My stepson, Logan, loves sports.
Like many young people, he admires his favorite players. LeBron James is one of them. We have watched almost all of the Miami Heat's playoff games over the last month. He has a LeBron poster hanging on his bedroom wall.
Do I mind that he admires LeBron? Not at all. He recognizes that James is a talented player, and he admires his abilities on the basketball court. LeBron is not his hero, but rather a wonderfully gifted athlete who he enjoys watching compete.
Far too often, however, many young people (and adults) place star athletes on a pedestal. We assign them hero status because they can put a ball through a hoop or hit one coming at them at 90 mph.
Athletic ability does not make someone a hero.
But every once in a very long while, a truly special sports figure comes along - someone who is deserving of hero status. Not for what they can do between the lines, but because of their contributions beyond the athletics arena.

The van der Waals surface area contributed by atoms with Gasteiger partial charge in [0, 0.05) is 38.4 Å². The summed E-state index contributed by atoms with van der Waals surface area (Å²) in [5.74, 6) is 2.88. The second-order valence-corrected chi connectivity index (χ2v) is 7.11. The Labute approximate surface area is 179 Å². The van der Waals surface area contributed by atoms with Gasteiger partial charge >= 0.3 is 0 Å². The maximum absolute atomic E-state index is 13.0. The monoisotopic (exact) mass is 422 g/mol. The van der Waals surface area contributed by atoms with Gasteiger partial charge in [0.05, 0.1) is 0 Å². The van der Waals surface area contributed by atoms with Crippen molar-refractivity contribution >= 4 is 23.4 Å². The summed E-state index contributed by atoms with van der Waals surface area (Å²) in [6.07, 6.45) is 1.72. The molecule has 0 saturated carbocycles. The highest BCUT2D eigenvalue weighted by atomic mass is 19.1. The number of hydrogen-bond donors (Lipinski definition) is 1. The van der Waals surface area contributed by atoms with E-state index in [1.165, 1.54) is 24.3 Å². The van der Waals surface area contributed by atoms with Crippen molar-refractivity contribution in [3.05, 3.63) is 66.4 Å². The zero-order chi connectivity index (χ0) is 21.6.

We lost one of these heroes Wednesday when Jack Twyman died in Cincinnati from complications from an aggressive form of blood cancer. He was 78.
Twyman was a star player in the NBA's early years. A member of the Rochester/Cincinnati Royals from 1955-66, the Pittsburgh native finished his professional career with 15,840 points and was inducted into the Basketball Hall of Fame in 1983. His best season came in 1959-60, when he averaged 31.2 ppg, second in the league behind Wilt Chamberlain (37.6 ppg).
Twyman and Chamberlain were the first two players in NBA history to average more than 30 points a game in a season.
It was who he was off the court, however, that makes him a hero.
I first met Twyman in November 2000. I was the sports information director at St. Francis University, and we were retiring Red Flash legend Maurice Stokes' uniform number 26. Twyman was on hand for the ceremony. I saw him again in September 2004, when Stokes was inducted into the Naismith Hall of Fame. Jack accepted the award on Stokes' behalf.